The lights are on
As an avid fan of Bioware's role-playing games, I was nonetheless awed by the masterpiece that was Mass Effect. Filled with engrossing characters, a rich universe, and a compelling storyline, the game was a momentous step toward gaming - and another triumph for sci-fi nerds who were upset at the redundancy of the genre. After playing the sequel, I must say that the wonder that the first instilled in me was sated by the sequel's wonderful improvements, stirring karma-driven plot progression, and the vivid universe that Bioware has built in this dense trilogy.
While the first was near-perfect, it also suffered from some unfortunate glitches, visual problems, and less-than-stellar exploration mechanics. Case in point? The buggy AI, which caused your squad-mates to blankly fire at walls instead of the enemy; the texture-popping that repeatedly distracted the player during a vivid cut-scene; the tedious and sloppy inventory system; the ridiculously long elevator scenes; or the annoying Mako, which made exploration a slow and clumsy nightmare. One can't forget the vanilla set pieces that brought upon the gamer a sense of deja vu whenever their Spectres charged through enemy bases during side missions. Yet, these detriments didn't mar the phenomenal script and voice acting - of the main characters of course, as more than a few NPCs sounded like bargain bin amateurs than real people.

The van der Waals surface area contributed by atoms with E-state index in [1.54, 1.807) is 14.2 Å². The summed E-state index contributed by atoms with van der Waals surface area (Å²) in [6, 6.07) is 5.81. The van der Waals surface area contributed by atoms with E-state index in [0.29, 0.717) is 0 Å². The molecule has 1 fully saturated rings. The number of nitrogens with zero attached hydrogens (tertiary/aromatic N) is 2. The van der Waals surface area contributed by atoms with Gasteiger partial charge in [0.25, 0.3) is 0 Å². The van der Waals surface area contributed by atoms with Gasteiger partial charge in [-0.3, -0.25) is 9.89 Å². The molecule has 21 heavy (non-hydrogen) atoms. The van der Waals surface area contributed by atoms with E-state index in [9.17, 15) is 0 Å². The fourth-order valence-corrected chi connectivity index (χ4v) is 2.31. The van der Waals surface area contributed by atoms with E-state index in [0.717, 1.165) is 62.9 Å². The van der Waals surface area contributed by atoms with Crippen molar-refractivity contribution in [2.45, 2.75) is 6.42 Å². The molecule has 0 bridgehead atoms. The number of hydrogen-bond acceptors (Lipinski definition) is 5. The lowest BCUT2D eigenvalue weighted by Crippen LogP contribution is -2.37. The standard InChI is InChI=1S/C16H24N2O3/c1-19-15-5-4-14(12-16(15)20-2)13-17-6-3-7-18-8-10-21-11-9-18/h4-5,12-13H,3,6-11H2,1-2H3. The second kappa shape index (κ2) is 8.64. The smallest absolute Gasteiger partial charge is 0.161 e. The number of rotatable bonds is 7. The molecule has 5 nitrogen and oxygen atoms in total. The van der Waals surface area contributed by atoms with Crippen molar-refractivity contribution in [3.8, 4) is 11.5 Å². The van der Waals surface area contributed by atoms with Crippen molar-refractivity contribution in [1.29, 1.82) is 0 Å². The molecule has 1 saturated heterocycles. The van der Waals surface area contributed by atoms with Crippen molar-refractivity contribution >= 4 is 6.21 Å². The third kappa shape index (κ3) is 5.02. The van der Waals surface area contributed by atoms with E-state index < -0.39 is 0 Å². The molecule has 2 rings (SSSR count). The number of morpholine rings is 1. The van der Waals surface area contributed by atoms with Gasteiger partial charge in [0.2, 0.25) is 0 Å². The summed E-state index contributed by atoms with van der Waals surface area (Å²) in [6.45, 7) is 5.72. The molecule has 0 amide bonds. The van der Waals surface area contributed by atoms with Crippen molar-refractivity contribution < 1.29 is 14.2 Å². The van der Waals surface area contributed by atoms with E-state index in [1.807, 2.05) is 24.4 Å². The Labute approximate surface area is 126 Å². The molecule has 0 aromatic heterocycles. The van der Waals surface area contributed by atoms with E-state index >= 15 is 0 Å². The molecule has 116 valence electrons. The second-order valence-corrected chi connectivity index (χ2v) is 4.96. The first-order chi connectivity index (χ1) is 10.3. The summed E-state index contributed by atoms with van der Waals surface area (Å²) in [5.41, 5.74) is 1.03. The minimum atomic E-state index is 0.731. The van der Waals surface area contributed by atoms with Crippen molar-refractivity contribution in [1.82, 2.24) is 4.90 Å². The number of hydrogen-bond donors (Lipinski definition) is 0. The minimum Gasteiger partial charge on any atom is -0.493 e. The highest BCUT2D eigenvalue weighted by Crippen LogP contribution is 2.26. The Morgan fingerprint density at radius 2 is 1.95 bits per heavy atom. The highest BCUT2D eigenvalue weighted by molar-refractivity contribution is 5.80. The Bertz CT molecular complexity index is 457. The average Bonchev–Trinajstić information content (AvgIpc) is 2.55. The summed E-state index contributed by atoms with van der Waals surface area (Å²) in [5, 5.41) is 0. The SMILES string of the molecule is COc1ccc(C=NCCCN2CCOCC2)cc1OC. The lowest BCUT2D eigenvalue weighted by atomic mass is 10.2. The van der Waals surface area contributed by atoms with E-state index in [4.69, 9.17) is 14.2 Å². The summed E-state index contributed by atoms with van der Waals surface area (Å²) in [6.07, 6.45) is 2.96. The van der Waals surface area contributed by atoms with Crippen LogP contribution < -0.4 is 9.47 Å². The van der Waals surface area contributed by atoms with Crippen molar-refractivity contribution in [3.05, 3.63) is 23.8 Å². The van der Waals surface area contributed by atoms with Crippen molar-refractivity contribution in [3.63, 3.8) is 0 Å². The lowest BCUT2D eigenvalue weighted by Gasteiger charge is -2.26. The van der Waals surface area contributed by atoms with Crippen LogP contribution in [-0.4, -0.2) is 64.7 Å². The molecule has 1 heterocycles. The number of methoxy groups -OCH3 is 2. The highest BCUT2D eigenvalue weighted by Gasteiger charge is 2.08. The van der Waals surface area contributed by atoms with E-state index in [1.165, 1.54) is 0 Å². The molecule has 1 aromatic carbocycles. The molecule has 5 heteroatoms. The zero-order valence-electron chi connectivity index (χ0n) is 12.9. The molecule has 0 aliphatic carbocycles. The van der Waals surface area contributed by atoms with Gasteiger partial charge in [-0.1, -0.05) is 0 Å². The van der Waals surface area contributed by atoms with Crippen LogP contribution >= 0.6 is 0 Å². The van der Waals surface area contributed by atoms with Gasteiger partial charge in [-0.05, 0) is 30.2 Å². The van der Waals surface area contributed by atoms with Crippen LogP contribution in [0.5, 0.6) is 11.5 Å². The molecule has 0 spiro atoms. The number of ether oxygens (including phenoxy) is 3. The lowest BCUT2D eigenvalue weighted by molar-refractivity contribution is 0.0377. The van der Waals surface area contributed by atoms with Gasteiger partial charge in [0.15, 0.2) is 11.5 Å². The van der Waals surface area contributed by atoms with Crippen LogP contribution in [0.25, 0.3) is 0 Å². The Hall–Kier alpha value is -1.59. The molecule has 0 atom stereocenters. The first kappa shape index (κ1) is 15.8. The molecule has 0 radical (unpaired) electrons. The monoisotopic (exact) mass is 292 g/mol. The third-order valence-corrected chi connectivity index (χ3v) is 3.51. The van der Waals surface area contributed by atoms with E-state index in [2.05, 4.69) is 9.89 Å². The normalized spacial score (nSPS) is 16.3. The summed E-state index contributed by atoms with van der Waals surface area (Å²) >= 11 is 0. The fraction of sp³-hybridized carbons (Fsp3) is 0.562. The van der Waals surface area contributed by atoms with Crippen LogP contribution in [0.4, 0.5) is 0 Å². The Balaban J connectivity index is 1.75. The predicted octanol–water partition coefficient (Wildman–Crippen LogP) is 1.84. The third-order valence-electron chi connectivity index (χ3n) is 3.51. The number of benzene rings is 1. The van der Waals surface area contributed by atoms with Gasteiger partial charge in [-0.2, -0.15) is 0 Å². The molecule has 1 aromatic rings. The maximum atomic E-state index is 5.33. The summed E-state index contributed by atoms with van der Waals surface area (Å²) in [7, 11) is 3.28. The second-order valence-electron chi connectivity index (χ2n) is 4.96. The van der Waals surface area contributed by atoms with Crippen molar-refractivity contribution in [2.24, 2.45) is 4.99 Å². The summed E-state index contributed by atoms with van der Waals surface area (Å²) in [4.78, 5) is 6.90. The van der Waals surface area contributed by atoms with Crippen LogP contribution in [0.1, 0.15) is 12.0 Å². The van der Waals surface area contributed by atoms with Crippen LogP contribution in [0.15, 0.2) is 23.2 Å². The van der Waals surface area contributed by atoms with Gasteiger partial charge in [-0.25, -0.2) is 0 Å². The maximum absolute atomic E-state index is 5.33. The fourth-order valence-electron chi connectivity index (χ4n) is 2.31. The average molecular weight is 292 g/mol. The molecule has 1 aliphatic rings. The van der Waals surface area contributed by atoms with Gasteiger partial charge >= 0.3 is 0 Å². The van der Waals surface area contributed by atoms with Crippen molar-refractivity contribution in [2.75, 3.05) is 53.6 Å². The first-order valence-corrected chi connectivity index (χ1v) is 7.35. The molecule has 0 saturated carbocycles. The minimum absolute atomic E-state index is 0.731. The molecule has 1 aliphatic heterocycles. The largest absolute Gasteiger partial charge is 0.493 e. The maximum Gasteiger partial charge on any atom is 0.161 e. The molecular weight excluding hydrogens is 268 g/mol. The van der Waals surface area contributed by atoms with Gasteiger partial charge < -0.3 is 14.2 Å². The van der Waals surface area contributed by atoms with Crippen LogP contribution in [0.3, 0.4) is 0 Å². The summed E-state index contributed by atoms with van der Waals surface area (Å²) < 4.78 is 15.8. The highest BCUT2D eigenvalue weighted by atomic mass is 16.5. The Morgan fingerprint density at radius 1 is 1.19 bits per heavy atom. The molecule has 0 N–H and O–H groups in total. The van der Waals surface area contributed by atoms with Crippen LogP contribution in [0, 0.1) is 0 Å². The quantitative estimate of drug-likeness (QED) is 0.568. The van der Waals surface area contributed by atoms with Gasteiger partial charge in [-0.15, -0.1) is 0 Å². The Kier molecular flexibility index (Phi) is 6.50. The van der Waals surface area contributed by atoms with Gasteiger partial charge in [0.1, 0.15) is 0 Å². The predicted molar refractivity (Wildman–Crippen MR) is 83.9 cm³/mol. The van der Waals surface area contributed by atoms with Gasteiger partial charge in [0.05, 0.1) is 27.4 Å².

However, Bioware refined the combat and the AI entirely, stripped away most of the RPG elements like inventory management in favor of automatic upgrades, and changed how we explore the galaxy, allowing us to pilot our new ship - the opening scenes will blow you away - with a fuel system, probes that can be used to mine planets - which can be scanned and tilted - and discover new missions, with variety to boot. Mass Effect Two also makes Shepard's relationships with his squad-mates more important, as they can decide the outcome of the final mission. Lastly, but most importantly, the choices that Shepard made in the first game will affect events in the second, only complimenting the tensions that rise. This however, is only possible if you import a saved character from the first game.
Don't be surprised if you see a crime boss you intimidated in the first doing social work; or a certain reporter you shrugged off cornering you for your choices regarding the fate of the Council in the first; these encounters will surprise - and even astonish you - in myriad ways, making the world of Mass Effect Two seem even more living and thriving. The musical score is just as enigmatic and hip as the first, and the overall presentation of the game remains top-notch. Special Loyalty missions and abilities your character can learn by gaining the trust of your squad-mates also makes the relationships that Shepard develops equally personal, and with the challenges at stake to Shepard - you are, ultimately engaging in a mission that could end with your life - everything you do is given an urgency.
As challenging as this sequel is, I must say that I share the same qualms regarding the game's final boss, although I thought it screamed James Cameron - and no, not I'm not talking about Avatar - rather than X-Men. The mining and planet exploration also became a little tiring, but not anything remotely annoying enough to ruin my experience. Mass Effect Two draws you deeper into Shepard's story, and with its improved game play, prolific universe, and moving characters, the game is a knockout from beginning to its adrenaline-packed end- then, you can continue searching the galaxy or start your journey all over again. The choice is yours.
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